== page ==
The literature of Shinto (Way of the Gods) employs much mythology to describe the supposed historical origins of Japan. According to the creation story found in the Kojiki (Record of Ancient Matters, dating from AD 712) and the Nihongi or Nihon shoki (Chronicle of Japan, from A.D. 720), the Japanese islands were created by the gods, two of whom--the male Izanagi and the female Izanami--descended from heaven to carry out the task. They also brought into being other kami (deities or supernatural forces), such as those influencing the sea, rivers, wind, woods, and mountains. Two of these deities, the Sun Goddess, Amaterasu Omikami, and her brother, the Storm God, Susano-o, warred against each other, with Amaterasu emerging victorious.
Subsequently Amaterasu sent her grandson, Ninigi, to rule over the sacred islands. Ninigi took with him what became the three imperial regalia -- a curved jewel (magatama), a mirror, and a "sword of gathered clouds" -- and ruled over the island of Kyushu. Ninigi's great-grandson, Jimmu, recognized as the first human emperor of Japan, set out to conquer Yamato. On the main island of Honshu, according to tradition he established the unbroken line of imperial descent from the Sun Goddess and founded the Land of the Rising Sun in 660 BC.
Gradually, from the inchoate elements of an Oriental civilization, was built up a dual empire, having as its sovereign heads a Mikado or Tenno, whose sway was spiritual and divine, and a Shogun or Tycoon, or temporal emperor. Of these, however, the original sole ruler was the Mikado, and from 663 BC, when Jimnu founded the throne of the Mikados, until the end of the twelfth century of the Christian era, the spiritual emperor reigned supreme. Eventually, the entanglements of the central power with that of the feudal princes caused the creation of the office and rank of military chieftain, or generalissimo; and this office, in time, became endowed with all the civil and military domination of the empire. Little by little, the secular power was taken from the Mikado, and in I585, Taikosama, one of the great military heroes of Japanese history, founded the Shogunate or Tycoonate, and the separation of lay and spiritual power was complete.
But if the Mikado was thus withdrawn from all participation in affairs of State, his ecclesiastical position was more exalted, and his divine attributes more pronounced and awful. According to the Shinto faith, the established religion of Japan, the Mikado was of divine origin. To be sure, there were five primeval deities, the chief of which was the Goddess of the Sun; but there is an innumerable company of born gods and deified mortals, most of whom are inferior to the Mikado, and in certain regular seasons they must wait upon him; during those occasions the temples are deserted and godless, only empty effigies remaining. The person of the Mikado was so sacred that he must dwell in utter seclusion, not touching the ground, or permitting his hair or nails to be trimmed, lest his body be desecrated. The vessels used in his service were immediately thereafter destroyed, lest they be touched by ordinary mortals. When he passed up into the heavens (i.e., died), a small and highly select company of the noblest of the land were permitted to commit hari-kari, thus happily despatching themselves in the train of the Vicar of Heaven on his way to his highest glory.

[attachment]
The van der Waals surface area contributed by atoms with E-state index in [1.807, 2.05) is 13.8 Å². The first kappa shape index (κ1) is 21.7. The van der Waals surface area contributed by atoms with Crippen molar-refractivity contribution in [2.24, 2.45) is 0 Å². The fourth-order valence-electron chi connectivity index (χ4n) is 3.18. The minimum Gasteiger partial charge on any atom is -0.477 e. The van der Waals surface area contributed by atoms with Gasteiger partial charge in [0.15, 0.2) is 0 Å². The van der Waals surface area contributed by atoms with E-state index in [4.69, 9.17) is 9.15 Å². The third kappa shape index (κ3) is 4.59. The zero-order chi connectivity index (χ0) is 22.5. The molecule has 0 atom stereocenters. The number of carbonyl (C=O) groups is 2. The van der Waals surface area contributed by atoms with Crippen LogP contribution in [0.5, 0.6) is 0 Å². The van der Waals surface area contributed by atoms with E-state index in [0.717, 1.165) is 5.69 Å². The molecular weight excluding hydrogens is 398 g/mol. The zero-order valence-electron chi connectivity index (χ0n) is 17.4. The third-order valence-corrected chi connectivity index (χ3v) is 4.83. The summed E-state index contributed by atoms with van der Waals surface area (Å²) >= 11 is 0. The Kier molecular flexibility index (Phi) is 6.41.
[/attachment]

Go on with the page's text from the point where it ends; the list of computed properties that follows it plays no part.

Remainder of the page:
By the year 1000, Fujiwara Michinaga was able to enthrone and dethrone emperors at will. As the Son of Heaven, directly descended from mythic gods, and as chief priest and embodiment of all supernatural qualities in the national religion, Shinto, the emperor provides an icon of divine purity is handy to solve power struggles. In the past, Japanese strongmen who held the emperor hostage claimed that they derived their office from the throne (meaning from the gods). Anyone who challenged their rule was not only treasonous but blasphemous, deserving terrible punishment. For eight centuries Japan's emperors were kept hostage by military regimes, and defiant emperors were roughly treated.
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